The social media giant unveiled plans today to test solar-powered drones that could potentially connect the whole world with Internet service.
“Our intention is not to be an operator” Facebook’s VP of engineering Jay Parikh said at a press conference in Menlo Park. “We’re not going to be ‘Facebook ISP.’”
The Aquila drones, fixed wing vehicles with the wingspan of a 737 weighing less than 1,000 pounds, will employ lasers to send comm signals to ground stations. The Aquila can circle an area for up to 90 days and establish Internet connections from 60,000-90,000 feet.
The communication laser can deliver 10s of gigabits per second – about 10 times faster than previous efforts.
“It’s been our mission to find ways to provide internet connectivity to the more than 4 billion people who are not yet online,” Facebook officials wrote in a media briefing.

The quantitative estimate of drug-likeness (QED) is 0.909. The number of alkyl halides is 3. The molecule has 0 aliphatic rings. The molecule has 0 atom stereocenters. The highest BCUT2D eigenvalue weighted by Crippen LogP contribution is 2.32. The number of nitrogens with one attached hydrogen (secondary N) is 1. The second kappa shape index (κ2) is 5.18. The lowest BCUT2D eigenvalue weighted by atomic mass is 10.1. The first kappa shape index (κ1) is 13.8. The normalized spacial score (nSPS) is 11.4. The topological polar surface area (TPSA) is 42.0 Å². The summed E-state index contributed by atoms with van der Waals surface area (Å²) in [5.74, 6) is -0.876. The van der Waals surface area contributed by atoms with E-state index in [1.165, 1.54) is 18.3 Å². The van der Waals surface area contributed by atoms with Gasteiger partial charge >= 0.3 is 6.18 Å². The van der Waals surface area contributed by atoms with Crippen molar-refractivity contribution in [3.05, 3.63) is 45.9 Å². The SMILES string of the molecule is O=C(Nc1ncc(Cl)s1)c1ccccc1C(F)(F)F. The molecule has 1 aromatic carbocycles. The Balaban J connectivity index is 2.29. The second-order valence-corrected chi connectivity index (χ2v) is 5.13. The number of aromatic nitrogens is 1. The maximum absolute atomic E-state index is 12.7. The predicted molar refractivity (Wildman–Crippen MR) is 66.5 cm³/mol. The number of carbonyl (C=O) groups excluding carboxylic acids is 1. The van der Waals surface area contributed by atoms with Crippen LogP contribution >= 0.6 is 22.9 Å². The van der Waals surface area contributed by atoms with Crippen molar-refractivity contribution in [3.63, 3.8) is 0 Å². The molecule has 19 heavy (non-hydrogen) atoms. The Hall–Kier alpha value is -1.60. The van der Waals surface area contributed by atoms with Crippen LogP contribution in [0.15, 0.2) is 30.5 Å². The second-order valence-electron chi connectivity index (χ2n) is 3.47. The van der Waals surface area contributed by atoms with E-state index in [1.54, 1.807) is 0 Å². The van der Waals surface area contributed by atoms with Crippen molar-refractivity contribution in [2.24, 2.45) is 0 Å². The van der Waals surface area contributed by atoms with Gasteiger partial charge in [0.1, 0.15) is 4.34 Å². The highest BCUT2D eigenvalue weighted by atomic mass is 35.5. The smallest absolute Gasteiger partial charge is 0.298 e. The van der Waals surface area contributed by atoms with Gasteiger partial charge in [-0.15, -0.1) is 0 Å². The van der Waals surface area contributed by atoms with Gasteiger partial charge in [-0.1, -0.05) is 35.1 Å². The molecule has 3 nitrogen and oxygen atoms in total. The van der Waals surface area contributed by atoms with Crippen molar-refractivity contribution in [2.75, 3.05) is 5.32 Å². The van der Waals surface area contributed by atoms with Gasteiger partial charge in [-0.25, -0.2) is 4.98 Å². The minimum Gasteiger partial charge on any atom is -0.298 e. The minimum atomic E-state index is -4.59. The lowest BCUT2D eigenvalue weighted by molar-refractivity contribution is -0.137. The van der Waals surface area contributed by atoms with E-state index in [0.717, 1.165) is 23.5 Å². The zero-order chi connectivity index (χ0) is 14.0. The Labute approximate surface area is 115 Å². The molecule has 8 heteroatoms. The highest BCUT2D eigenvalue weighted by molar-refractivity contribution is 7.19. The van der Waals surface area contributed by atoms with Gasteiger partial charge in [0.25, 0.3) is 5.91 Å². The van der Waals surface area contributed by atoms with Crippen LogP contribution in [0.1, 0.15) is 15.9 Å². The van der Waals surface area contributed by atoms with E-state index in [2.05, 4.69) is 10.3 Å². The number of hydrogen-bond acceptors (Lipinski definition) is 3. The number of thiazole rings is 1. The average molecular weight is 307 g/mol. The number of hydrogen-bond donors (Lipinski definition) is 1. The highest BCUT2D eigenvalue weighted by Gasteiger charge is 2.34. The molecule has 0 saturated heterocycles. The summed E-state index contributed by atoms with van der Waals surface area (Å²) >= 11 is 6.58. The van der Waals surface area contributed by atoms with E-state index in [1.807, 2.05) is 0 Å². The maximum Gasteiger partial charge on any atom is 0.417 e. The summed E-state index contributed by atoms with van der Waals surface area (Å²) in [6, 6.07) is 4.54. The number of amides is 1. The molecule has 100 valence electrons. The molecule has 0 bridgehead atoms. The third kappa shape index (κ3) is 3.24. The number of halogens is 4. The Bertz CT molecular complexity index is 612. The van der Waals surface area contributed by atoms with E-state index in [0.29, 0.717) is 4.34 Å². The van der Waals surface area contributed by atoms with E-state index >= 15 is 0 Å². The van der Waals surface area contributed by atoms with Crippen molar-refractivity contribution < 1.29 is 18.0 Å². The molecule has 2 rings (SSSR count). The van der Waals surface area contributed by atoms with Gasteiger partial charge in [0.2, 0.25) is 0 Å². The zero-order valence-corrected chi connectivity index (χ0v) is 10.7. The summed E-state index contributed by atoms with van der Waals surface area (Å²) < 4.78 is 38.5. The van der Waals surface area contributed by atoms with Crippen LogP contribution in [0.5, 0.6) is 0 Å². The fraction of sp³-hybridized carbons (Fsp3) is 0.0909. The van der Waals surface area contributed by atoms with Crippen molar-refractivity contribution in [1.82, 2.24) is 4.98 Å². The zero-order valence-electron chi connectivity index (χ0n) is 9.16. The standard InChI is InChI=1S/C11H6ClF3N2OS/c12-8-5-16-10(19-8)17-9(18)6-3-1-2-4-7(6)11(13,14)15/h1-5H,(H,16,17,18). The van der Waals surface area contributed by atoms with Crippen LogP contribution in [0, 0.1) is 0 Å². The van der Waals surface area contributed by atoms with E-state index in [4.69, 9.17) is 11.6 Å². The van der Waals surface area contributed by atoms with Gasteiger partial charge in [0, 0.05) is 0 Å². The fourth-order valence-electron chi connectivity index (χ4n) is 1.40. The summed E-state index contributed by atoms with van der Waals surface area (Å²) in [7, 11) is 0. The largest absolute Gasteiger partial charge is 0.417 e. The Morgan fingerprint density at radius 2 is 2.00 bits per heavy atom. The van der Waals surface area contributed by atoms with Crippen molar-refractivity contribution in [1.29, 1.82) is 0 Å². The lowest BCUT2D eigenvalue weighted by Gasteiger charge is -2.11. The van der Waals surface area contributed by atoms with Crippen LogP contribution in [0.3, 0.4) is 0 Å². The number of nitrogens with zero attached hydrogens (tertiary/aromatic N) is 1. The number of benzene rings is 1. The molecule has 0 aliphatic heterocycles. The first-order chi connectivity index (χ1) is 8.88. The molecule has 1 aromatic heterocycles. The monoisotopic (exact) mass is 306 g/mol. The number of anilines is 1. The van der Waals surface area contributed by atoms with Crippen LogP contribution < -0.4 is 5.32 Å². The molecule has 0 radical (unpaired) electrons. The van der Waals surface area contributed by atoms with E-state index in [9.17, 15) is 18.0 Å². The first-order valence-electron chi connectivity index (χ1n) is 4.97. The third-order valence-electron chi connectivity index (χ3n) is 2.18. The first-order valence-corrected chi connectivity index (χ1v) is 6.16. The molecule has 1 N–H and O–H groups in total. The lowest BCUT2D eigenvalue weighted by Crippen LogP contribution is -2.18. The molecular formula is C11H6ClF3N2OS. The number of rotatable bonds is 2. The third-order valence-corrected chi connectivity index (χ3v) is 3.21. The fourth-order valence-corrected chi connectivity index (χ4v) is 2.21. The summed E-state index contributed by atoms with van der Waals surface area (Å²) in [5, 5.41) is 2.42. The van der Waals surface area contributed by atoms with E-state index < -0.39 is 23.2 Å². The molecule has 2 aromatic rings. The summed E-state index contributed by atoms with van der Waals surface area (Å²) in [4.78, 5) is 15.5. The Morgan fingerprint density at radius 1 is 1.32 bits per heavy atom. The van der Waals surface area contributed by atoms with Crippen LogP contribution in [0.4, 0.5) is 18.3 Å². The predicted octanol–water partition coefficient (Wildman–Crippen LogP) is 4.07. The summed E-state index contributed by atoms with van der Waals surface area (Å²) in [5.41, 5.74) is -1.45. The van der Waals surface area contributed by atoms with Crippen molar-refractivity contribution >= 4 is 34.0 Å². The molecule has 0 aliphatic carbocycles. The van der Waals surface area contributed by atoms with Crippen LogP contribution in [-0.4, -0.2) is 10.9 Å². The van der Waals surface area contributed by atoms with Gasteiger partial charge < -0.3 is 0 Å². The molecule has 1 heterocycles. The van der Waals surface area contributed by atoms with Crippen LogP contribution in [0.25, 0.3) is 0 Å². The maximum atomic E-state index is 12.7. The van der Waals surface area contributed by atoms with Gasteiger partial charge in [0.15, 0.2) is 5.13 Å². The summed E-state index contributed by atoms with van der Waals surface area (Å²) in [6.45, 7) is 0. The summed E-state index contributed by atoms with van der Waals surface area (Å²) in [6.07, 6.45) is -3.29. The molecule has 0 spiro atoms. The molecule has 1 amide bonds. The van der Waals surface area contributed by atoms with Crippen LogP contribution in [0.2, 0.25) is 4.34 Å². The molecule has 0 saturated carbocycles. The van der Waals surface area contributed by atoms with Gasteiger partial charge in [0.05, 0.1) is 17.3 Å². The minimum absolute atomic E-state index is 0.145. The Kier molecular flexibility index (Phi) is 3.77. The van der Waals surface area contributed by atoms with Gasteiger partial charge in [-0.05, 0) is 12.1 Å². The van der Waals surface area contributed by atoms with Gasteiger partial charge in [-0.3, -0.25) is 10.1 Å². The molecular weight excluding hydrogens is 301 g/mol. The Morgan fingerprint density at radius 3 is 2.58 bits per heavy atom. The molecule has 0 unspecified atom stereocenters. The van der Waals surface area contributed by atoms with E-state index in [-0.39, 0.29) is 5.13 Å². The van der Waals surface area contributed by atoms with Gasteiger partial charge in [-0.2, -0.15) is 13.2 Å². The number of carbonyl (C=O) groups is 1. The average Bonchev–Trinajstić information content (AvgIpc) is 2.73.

“Many of these people live within range of at least a 3G wireless signal, and our work in the last year with mobile operators across 17 countries has provided more than a billion people with access to relevant basic Internet services.”
Company official point out that 10 percent of the world’s population lives in remote locations with no Internet infrastructure. “The kinds of infrastructure technologies used everywhere else — things like fiber-optic cable, microwave repeaters and cell towers — may be a challenge to deploy cost-effectively in these regions.”
Parikh told TechCrunch that Facebook may sell or license the drone technology along with the laser systems.
Facebook built its drone team from a 2014 acquisition of Ascenta in March. Yael Maguire, chief of Facebook’s Connectivity Lab told the New York Times that the drone fleet could number up to 1,000 across the world. “We want to serve every person in the world,” he said. “Can we reach a point where everyone on the planet gets the same message at once? I’m looking forward to that day.”
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